Church taking donations following robbery

Copper pipes, soup pots and more were stolen from Crescentville United Methodist Church.

A local church is raising donations after being broken into and robbed two weeks ago.

Sue Snyder entered Crescentville United Methodist Church located on the 400 block of Sentner Street and noticed a brass lamp was gone, with the lampshade remaining on the floor. She was suspicious but didn’t think much of it, until she realized it wasn’t the only thing missing from the church.

“I went downstairs and saw the pastor in the kitchen, and we realized there was no water in the building,” she said. “At that point we saw the back doors were open, and then we saw pipes were gone along the wall.”

The thieves had broken into the church on the night of either May 21 or 22, making off with the pipes as well as industrial aluminum soup pots the church used to cook for flea markets and fundraisers. The pipes had been stolen from the heating rooms, meaning there is no heat in the church.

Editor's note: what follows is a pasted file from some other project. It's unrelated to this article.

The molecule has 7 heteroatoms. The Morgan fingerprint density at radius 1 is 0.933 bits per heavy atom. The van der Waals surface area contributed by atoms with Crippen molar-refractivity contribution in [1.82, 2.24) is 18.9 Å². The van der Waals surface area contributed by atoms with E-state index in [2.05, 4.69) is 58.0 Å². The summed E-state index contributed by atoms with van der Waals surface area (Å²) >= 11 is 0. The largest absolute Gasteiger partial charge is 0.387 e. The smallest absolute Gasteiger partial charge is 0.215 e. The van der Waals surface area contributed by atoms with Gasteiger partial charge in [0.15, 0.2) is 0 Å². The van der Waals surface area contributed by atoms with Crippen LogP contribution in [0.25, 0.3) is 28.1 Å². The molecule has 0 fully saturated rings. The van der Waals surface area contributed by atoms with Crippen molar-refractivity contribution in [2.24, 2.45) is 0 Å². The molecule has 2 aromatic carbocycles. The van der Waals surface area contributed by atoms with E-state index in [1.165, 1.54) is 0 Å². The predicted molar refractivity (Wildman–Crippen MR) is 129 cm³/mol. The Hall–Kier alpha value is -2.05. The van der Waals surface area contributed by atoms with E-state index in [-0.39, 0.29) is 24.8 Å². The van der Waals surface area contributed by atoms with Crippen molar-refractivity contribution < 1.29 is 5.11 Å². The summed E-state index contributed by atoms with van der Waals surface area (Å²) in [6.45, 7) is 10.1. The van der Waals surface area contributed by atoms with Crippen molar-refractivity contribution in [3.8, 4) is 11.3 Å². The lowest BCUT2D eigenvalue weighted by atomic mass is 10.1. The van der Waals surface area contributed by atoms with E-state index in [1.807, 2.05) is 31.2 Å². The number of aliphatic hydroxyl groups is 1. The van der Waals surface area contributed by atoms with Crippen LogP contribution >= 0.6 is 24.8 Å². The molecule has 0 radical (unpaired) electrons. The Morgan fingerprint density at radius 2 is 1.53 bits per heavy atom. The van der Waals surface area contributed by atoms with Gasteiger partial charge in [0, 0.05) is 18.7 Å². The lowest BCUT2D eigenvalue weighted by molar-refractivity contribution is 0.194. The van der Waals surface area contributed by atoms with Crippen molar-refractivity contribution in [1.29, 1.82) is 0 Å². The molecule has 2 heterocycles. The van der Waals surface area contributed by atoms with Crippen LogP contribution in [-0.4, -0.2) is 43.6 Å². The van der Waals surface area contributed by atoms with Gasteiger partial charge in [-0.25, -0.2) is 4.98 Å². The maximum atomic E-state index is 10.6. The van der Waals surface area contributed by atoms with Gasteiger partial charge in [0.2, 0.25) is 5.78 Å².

The thieves also made off with tea kettles, brass door handles that left the doors damaged, a small vase, and charity boxes with some cash.

Service was still scheduled to happen last Sunday thanks to the warmer weather not requiring heat.

The stolen metal goods were most likely scrapped.

“The sad thing is, for maybe a couple hundred dollars in profit, they cause thousands in damage,” said Rich Snyder, Sue’s husband.

The Snyders gave credit to the community, who they said stepped forward with donations and offers to clean and help. The church prides itself on its diverse congregation.

The church is looking for soup pots to replace the stolen ones, so it can continue hosting soup and studies and other similar events. They are holding a Pots and Pipes campaign to raise money for repairs and for a new security system.

Those who wish to donate can mail a check to 412 E. Sentner St. The check should be made payable to Crescentville UMC and indicate it is for the Pots and Pipes campaign. The church encourages people to include return addresses and any prayer requests so they can be properly thanked.

The soup pots were 30- to 40-quart aluminum pots.

“We hope that other churches see what happened to us,” Sue said. “These kinds of things happen at churches because no one is there at night.”

The church is still looking forward. Snyder highlighted that the annual music and summer drama camp would run July 15 to 20, with a performance on July 22.

The church has been a community fixture for 98 years.

For more information or to donate, call 215–745–7115 or crescentvilleumc.com.